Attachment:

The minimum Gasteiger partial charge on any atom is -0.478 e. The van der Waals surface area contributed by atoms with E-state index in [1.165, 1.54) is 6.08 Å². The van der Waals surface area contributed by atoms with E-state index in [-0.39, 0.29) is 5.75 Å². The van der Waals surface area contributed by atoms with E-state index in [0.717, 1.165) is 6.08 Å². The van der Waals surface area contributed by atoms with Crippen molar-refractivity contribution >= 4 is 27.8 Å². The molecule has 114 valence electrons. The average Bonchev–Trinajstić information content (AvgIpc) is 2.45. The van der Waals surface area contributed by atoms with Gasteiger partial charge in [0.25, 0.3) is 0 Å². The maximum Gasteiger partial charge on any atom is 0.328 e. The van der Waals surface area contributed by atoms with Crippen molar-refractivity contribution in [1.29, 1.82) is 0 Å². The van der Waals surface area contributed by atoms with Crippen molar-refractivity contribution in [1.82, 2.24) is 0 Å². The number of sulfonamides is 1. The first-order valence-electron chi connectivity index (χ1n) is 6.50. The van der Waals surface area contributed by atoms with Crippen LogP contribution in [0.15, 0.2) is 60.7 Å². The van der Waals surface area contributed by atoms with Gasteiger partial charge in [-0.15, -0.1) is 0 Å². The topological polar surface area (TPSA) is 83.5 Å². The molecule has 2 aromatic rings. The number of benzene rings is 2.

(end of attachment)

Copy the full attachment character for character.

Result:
The minimum Gasteiger partial charge on any atom is -0.478 e. The van der Waals surface area contributed by atoms with E-state index in [1.165, 1.54) is 6.08 Å². The van der Waals surface area contributed by atoms with E-state index in [-0.39, 0.29) is 5.75 Å². The van der Waals surface area contributed by atoms with E-state index in [0.717, 1.165) is 6.08 Å². The van der Waals surface area contributed by atoms with Crippen molar-refractivity contribution >= 4 is 27.8 Å². The molecule has 114 valence electrons. The average Bonchev–Trinajstić information content (AvgIpc) is 2.45. The van der Waals surface area contributed by atoms with Gasteiger partial charge in [0.25, 0.3) is 0 Å². The maximum Gasteiger partial charge on any atom is 0.328 e. The van der Waals surface area contributed by atoms with Crippen molar-refractivity contribution in [1.29, 1.82) is 0 Å². The van der Waals surface area contributed by atoms with Crippen molar-refractivity contribution in [1.82, 2.24) is 0 Å². The number of sulfonamides is 1. The first-order valence-electron chi connectivity index (χ1n) is 6.50. The van der Waals surface area contributed by atoms with Crippen LogP contribution in [0.15, 0.2) is 60.7 Å². The van der Waals surface area contributed by atoms with Gasteiger partial charge in [-0.15, -0.1) is 0 Å². The topological polar surface area (TPSA) is 83.5 Å². The molecule has 2 aromatic rings. The number of benzene rings is 2.